“The Gatekeeper” is a USC Cinematic Arts Thesis short film about a veteran who returns home and struggles to reintegrate into regular life. He longs to return to service while his wife wants him to stay home and start a family.
The film touches upon topical issues of the veteran experience, about life both in combat and at home and mental health struggles. Jordan Michael Martinez is a masters student in film production who co-wrote, executive produced and directed the film that will screen on Saturday.
Martinez gravitates towards stories about soldiers and veterans because of his personal experience serving 10 years in the military. He enlisted in the United States Army when he was 17. Martinez initially enlisted into a logistical job before becoming a U.S Paratrooper under Special Operations and a member of a Civil Affairs team.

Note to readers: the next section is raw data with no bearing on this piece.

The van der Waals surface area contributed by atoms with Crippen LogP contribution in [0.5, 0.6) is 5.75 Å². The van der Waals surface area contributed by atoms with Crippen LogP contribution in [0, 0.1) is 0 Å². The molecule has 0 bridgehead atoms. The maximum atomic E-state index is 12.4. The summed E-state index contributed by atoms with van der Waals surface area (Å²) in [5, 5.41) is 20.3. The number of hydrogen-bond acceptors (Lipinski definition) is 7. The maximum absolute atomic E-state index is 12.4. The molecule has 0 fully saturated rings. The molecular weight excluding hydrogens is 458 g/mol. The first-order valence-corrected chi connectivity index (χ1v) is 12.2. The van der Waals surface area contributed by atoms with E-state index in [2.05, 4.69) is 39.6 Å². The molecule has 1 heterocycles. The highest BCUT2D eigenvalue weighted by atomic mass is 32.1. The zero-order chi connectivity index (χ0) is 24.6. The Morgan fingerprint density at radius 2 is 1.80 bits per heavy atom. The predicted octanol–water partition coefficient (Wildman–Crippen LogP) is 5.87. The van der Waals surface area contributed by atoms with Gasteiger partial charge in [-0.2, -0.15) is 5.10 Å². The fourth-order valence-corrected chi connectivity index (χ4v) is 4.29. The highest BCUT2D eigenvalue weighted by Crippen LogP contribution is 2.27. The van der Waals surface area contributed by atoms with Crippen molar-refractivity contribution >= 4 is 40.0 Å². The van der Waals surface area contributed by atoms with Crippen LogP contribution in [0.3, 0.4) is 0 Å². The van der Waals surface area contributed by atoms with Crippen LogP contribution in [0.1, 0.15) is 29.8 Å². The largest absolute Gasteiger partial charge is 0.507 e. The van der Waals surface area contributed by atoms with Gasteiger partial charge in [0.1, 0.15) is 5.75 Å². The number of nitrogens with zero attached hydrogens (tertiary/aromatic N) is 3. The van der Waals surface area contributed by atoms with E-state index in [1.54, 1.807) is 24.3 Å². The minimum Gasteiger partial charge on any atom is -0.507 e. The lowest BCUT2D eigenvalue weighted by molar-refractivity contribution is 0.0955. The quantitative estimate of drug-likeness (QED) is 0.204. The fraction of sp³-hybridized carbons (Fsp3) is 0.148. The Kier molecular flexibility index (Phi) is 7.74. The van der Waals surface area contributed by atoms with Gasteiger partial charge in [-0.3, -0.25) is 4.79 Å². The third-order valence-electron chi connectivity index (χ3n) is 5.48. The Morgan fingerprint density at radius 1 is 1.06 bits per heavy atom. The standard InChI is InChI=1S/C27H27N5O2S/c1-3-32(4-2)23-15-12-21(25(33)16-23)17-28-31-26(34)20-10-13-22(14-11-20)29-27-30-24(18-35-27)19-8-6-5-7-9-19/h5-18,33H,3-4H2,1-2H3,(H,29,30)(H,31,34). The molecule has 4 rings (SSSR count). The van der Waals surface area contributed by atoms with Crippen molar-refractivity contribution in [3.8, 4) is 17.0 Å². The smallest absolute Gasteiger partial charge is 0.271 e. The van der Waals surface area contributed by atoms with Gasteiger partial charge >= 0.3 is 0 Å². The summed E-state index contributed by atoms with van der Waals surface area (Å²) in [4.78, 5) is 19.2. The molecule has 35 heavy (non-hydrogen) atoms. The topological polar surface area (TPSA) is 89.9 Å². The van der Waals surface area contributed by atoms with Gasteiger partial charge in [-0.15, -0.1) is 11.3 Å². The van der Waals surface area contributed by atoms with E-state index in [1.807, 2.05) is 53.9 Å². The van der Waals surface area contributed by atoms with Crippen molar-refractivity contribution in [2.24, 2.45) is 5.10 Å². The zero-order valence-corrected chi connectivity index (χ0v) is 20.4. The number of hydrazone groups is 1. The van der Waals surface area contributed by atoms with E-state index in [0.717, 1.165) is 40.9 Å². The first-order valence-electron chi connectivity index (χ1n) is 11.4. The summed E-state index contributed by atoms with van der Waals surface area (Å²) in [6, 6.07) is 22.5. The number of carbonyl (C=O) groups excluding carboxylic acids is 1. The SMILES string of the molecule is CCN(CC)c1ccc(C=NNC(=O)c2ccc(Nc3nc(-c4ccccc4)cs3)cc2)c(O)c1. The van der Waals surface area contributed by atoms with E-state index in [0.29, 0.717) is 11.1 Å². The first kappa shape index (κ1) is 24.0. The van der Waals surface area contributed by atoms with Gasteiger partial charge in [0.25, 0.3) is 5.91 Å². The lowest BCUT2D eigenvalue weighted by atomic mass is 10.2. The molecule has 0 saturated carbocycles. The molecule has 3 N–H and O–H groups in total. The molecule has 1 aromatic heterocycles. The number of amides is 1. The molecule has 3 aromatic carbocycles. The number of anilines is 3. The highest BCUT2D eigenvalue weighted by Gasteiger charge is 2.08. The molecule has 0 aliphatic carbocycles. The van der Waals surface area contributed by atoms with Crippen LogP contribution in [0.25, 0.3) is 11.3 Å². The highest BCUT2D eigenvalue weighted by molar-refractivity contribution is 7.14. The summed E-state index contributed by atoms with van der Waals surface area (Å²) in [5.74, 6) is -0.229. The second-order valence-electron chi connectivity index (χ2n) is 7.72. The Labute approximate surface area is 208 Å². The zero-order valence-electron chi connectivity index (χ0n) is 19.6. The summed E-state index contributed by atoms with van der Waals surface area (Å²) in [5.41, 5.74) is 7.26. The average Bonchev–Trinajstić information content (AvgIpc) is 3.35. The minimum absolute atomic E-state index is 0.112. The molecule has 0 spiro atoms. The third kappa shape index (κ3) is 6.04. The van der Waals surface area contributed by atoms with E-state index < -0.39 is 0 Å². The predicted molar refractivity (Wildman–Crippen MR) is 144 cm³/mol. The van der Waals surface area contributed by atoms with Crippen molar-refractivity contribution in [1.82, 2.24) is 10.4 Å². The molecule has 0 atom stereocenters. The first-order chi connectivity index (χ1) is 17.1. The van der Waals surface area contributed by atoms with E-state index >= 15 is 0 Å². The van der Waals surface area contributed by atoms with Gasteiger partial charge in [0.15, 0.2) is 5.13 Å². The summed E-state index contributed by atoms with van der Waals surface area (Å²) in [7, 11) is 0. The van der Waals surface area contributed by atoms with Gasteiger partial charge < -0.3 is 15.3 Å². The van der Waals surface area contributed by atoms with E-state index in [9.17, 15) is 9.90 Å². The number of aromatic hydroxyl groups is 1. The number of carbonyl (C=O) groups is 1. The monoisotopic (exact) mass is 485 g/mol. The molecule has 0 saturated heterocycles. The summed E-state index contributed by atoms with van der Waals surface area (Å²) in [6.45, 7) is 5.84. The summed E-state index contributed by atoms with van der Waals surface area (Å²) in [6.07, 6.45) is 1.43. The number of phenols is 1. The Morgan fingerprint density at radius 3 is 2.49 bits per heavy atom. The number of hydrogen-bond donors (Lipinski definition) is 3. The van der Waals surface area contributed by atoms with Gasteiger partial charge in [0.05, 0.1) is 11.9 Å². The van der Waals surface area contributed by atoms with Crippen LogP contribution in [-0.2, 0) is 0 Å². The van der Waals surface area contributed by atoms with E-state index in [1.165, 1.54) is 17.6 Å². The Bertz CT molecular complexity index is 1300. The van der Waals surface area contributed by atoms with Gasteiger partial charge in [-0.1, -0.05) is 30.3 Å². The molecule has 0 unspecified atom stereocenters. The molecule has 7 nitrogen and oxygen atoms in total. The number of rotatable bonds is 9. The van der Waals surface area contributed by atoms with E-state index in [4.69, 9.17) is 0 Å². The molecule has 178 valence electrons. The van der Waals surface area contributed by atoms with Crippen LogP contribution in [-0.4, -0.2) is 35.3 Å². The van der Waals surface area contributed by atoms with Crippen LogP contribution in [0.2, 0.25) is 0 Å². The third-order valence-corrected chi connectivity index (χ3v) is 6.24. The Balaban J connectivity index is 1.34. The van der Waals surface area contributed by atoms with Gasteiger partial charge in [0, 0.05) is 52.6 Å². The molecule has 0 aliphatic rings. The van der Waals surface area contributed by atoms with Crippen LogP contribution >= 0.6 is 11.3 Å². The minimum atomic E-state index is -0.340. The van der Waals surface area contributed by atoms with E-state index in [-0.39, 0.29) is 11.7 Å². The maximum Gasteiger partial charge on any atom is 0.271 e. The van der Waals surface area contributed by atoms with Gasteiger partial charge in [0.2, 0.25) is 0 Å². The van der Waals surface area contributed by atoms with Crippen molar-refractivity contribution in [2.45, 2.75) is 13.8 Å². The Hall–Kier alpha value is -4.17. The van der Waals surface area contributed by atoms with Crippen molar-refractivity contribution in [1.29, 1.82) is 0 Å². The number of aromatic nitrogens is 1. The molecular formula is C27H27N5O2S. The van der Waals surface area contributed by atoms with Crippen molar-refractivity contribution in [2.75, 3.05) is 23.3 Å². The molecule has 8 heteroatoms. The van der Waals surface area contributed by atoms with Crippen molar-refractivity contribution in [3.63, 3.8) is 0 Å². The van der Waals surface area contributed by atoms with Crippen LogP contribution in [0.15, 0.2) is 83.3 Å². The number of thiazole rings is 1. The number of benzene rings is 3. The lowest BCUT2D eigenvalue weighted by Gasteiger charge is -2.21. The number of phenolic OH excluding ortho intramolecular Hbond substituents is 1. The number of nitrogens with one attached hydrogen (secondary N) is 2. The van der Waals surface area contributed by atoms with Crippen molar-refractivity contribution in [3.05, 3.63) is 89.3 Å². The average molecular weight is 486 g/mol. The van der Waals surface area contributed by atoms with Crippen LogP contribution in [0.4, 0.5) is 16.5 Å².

“I actually thought to myself, ‘they’re actually gonna pay me to work out. I’m working out and getting paid,’” Martinez said.
When Martinez returned home, he wanted to break into the film industry. After working as a production assistant, he decided to go back to school and enrolled in the USC School of Cinematic Arts.
Martinez was keen on bringing veterans into the project to ensure the film was accurate. He connected with many of them through the Veterans in Media & Entertainment (VME) group, a nonprofit networking organization that helps veterans break into the media and entertainment industry.
It was there that Martinez met Colonel Arnold Strong, Christopher Loverro and Jennifer Marshall - all of whom appear in the film. Loverro plays the protagonist and Marshall portrays his wife. Colonel Strong plays a smaller role in a solider’s funeral scene.
Colonel Arnold Strong was prepared for his role as a color guard in the film, as he has run color guard for eight military funerals in his own life.
“I did my best to maintain authenticity to everything. They’re not drawing from what they see on television, they’re drawing from real life,” Martinez said.